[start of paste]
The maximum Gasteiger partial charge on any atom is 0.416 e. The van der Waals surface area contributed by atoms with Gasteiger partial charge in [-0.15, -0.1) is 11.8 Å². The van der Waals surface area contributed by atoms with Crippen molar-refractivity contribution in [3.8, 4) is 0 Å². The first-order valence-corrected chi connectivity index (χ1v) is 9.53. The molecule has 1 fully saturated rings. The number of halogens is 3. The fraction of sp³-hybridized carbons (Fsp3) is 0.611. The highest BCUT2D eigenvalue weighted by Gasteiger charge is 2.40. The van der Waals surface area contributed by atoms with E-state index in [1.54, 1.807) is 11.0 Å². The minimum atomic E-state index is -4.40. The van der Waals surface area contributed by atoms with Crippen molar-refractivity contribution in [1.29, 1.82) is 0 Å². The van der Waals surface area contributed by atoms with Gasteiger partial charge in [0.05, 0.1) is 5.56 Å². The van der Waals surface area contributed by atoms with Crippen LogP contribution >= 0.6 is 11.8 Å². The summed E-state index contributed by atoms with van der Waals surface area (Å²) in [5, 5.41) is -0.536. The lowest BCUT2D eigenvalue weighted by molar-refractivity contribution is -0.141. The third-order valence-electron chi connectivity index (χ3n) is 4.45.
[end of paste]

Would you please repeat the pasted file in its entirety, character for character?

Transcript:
The maximum Gasteiger partial charge on any atom is 0.416 e. The van der Waals surface area contributed by atoms with Gasteiger partial charge in [-0.15, -0.1) is 11.8 Å². The van der Waals surface area contributed by atoms with Crippen molar-refractivity contribution in [3.8, 4) is 0 Å². The first-order valence-corrected chi connectivity index (χ1v) is 9.53. The molecule has 1 fully saturated rings. The number of halogens is 3. The fraction of sp³-hybridized carbons (Fsp3) is 0.611. The highest BCUT2D eigenvalue weighted by Gasteiger charge is 2.40. The van der Waals surface area contributed by atoms with E-state index in [1.54, 1.807) is 11.0 Å². The minimum atomic E-state index is -4.40. The van der Waals surface area contributed by atoms with Crippen molar-refractivity contribution in [1.29, 1.82) is 0 Å². The van der Waals surface area contributed by atoms with Gasteiger partial charge in [0.05, 0.1) is 5.56 Å². The van der Waals surface area contributed by atoms with Crippen LogP contribution >= 0.6 is 11.8 Å². The summed E-state index contributed by atoms with van der Waals surface area (Å²) in [5, 5.41) is -0.536. The lowest BCUT2D eigenvalue weighted by molar-refractivity contribution is -0.141. The third-order valence-electron chi connectivity index (χ3n) is 4.45.